What happens when tech datacenters move to small towns? We asked four experts to weigh in on the potential economic and social impacts.
Checkout this video:
The Migration of Tech Datacenters
The migration of tech datacenters has been a growing trend in recent years. Small towns offer a variety of benefits for datacenters, including lower costs, access to renewable energy, and a cooler climate. This trend is likely to continue as datacenters become larger and more complex.
The Appeal of Small Towns
The allure of small towns is evident. They offer a lower cost of living, access to a highly skilled workforce and quality of life that is appealing to tech workers. In addition, small towns are often more welcoming to tech companies than larger cities. This is due to the fact that small towns are typically less competitive when it comes to attracting new businesses.
The migration of tech datacenters to small towns is a trend that is likely to continue. This is due to the numerous advantages that small towns have to offer tech companies.
The Challenges of Small Towns
The migration of tech datacenters to small towns presents a number of challenges for both the companies and the communities involved.
First, there is the issue of power. These datacenters require a lot of electricity, and small towns often don’t have the infrastructure to support that demand. This can lead to blackouts or brownouts, which can be disruptive for both the datacenter and the surrounding community.
Second, there is the issue of cooling. Datacenters generate a lot of heat, and they need to be cooled in order to function properly. This can be a challenge in small towns, where there may not be enough space or resources to properly cool the datacenter.
Third, there is the issue of connectivity. Datacenters need to be connected to the internet in order to function properly. This can be a challenge in small towns, where internet connectivity may be limited or non-existent.
Fourth, there is the issue of security. Datacenters contain sensitive data, and they need to be protected from physical and cyber threats. This can be a challenge in small towns, where there may not be enough security personnel or resources to properly protect the datacenter.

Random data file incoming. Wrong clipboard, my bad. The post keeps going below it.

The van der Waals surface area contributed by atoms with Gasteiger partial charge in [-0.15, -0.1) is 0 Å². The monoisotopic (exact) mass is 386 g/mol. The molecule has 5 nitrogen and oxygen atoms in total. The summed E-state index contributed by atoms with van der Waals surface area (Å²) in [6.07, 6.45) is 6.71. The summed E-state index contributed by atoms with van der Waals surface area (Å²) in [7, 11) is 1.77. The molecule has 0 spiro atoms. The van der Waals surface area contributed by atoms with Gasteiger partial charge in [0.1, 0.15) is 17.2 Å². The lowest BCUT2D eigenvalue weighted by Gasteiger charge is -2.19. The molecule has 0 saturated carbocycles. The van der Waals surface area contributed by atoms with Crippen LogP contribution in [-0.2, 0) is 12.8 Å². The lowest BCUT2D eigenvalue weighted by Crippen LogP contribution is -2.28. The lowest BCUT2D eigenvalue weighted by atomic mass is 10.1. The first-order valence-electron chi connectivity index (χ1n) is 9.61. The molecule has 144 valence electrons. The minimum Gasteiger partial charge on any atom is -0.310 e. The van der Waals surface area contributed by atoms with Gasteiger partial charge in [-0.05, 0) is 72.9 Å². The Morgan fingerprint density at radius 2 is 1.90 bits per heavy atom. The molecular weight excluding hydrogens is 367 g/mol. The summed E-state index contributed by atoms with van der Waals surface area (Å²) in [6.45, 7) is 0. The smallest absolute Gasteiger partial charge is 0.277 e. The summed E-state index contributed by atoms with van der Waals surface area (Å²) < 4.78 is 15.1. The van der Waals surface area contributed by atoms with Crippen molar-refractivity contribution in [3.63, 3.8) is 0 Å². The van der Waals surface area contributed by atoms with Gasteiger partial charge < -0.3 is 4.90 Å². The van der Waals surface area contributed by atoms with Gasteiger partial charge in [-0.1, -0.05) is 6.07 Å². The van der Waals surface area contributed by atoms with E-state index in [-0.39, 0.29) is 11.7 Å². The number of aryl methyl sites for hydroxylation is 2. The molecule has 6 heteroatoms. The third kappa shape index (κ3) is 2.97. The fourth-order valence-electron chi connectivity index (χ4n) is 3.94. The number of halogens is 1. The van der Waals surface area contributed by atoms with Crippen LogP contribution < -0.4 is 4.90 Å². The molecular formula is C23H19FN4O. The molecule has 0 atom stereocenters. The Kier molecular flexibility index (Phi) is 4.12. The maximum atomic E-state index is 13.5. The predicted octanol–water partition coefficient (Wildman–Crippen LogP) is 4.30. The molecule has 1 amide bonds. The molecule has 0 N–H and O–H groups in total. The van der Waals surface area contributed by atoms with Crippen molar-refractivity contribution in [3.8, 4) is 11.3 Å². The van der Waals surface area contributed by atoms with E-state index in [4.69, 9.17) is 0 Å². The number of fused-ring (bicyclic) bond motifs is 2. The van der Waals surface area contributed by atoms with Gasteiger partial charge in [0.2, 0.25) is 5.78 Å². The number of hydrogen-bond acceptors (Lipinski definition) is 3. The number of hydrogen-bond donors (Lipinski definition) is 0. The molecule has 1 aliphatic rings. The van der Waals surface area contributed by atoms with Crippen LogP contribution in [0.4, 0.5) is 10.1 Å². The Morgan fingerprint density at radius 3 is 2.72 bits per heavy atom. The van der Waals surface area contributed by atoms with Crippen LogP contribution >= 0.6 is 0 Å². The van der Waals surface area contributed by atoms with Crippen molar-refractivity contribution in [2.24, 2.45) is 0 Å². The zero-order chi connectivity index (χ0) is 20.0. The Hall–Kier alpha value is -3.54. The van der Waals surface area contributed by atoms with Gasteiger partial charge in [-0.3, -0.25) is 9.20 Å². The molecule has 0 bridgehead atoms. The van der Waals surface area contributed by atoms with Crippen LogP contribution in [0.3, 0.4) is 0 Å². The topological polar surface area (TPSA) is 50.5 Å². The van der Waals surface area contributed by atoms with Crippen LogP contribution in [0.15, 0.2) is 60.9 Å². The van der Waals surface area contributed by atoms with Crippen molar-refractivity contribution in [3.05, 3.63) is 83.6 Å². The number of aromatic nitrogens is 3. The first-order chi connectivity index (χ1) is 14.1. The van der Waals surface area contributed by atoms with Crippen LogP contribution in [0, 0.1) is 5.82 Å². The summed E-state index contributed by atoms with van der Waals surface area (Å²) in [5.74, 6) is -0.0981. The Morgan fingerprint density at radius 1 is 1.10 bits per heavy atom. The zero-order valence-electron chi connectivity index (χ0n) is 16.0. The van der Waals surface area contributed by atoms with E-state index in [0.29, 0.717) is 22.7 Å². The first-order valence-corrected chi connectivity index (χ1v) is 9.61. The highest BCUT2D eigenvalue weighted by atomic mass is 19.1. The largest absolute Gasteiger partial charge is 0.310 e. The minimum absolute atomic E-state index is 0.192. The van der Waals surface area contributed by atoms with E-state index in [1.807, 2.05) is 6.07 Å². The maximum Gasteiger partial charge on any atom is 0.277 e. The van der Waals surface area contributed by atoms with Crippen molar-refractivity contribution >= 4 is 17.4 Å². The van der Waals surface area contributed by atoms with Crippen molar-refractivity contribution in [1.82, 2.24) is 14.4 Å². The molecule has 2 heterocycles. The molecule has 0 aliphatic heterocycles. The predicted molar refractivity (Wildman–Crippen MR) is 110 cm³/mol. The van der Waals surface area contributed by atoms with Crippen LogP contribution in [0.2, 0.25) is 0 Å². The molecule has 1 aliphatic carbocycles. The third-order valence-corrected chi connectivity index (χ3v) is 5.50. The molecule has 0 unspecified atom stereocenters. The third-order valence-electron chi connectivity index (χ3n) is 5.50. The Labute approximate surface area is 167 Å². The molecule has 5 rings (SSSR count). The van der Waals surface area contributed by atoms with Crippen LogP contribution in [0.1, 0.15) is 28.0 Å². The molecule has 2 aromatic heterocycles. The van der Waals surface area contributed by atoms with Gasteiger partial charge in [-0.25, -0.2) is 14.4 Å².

Finally, there is the issue of cost. Datacenters are expensive to build and operate, and small towns often don’t have the resources to cover those costs. This can lead to financial hardship for both the datacenter and the surrounding community.
The Impact on Small Towns
It’s no secret that big tech companies have been moving their datacenters to small towns in search of cheaper land and lower electric rates. But what’s the impact of this trend on the people who live in these small towns? Some say it’s a boon to the local economy, while others worry about the effect on the environment and quality of life. Let’s take a closer look.
The Economic Impact
The effects of a datacenter on a small town can be both positive and negative. The most often cited benefit is the influx of high-paying jobs. Amazon, for example, has pledged to create at least 25,000 full-time jobs with an average salary of more than $150,000 per year in the communities where it builds its datacenters.
Other benefits include an increase in tax revenue and ancillary construction and service jobs. For example, when Facebook built a datacenter in Forest City, North Carolina, the company committed to purchasing 10 MW of power from a local utility company. This $1 billion investment led to the construction of a new substation and 100 miles (160 km) of new transmission lines.
The negative effects of datacenters on small towns are less often discussed but can be significant. These effects include increased traffic and congestion, noise pollution, light pollution, and water consumption. They also can lead to higher prices for housing and other services.
The Social Impact
When a datacenter moves into a small town, the social impact can be both positive and negative. On the one hand, the datacenter brings high-paying jobs to the area. This can have a ripple effect, boosting the local economy and leading to the development of new businesses. On the other hand, the influx of workers can put strain on local resources, such as housing and infrastructure. This can lead to rising prices and gentrification, making it difficult for longtime residents to stay in their homes.
The Infrastructure Impact
The first and most obvious impact is the demand for infrastructure to support the data center. This can be a challenge for small towns that are not used to this level of development. The data center will need access to a reliable power supply, high-speed internet, and possibly additional water and sewer capacity.
The data center will also generate a lot of traffic, both vehicular and pedestrian. This can put strain on already limited resources such as parking and roads. To mitigate these impacts, data center developers typically work with local officials to create a plan that includes things like traffic studies and construction timetables.